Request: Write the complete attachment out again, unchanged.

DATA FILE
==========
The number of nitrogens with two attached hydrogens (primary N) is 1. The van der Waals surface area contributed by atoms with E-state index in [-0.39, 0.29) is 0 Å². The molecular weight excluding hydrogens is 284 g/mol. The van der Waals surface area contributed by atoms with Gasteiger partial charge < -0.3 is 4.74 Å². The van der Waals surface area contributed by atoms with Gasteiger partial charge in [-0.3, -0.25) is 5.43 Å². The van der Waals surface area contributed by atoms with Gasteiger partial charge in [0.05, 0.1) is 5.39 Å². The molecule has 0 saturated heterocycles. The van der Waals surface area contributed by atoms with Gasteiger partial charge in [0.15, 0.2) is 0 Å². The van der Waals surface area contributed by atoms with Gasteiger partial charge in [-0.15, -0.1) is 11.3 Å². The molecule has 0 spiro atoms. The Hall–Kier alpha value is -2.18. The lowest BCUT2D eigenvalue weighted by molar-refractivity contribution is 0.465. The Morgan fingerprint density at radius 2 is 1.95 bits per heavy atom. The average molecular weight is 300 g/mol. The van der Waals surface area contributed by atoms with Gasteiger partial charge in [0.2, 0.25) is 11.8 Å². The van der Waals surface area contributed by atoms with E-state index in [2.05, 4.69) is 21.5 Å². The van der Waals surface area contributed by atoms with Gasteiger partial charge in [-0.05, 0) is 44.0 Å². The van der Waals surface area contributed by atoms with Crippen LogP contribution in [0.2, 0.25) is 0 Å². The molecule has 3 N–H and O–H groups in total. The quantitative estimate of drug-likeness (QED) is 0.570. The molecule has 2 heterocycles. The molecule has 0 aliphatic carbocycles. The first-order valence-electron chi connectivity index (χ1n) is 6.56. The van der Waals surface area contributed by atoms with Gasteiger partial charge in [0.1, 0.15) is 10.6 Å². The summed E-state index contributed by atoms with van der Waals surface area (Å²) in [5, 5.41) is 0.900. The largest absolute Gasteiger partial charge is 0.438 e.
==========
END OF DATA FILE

The number of nitrogens with two attached hydrogens (primary N) is 1. The van der Waals surface area contributed by atoms with E-state index in [-0.39, 0.29) is 0 Å². The molecular weight excluding hydrogens is 284 g/mol. The van der Waals surface area contributed by atoms with Gasteiger partial charge < -0.3 is 4.74 Å². The van der Waals surface area contributed by atoms with Gasteiger partial charge in [-0.3, -0.25) is 5.43 Å². The van der Waals surface area contributed by atoms with Gasteiger partial charge in [0.05, 0.1) is 5.39 Å². The molecule has 0 saturated heterocycles. The van der Waals surface area contributed by atoms with Gasteiger partial charge in [0.15, 0.2) is 0 Å². The van der Waals surface area contributed by atoms with Gasteiger partial charge in [-0.15, -0.1) is 11.3 Å². The molecule has 0 spiro atoms. The Hall–Kier alpha value is -2.18. The lowest BCUT2D eigenvalue weighted by molar-refractivity contribution is 0.465. The Morgan fingerprint density at radius 2 is 1.95 bits per heavy atom. The average molecular weight is 300 g/mol. The van der Waals surface area contributed by atoms with Gasteiger partial charge in [0.2, 0.25) is 11.8 Å². The van der Waals surface area contributed by atoms with E-state index in [2.05, 4.69) is 21.5 Å². The van der Waals surface area contributed by atoms with Gasteiger partial charge in [-0.05, 0) is 44.0 Å². The van der Waals surface area contributed by atoms with Crippen LogP contribution in [0.2, 0.25) is 0 Å². The molecule has 3 N–H and O–H groups in total. The quantitative estimate of drug-likeness (QED) is 0.570. The molecule has 2 heterocycles. The molecule has 0 aliphatic carbocycles. The first-order valence-electron chi connectivity index (χ1n) is 6.56. The van der Waals surface area contributed by atoms with Gasteiger partial charge in [0.1, 0.15) is 10.6 Å². The summed E-state index contributed by atoms with van der Waals surface area (Å²) in [5, 5.41) is 0.900. The largest absolute Gasteiger partial charge is 0.438 e.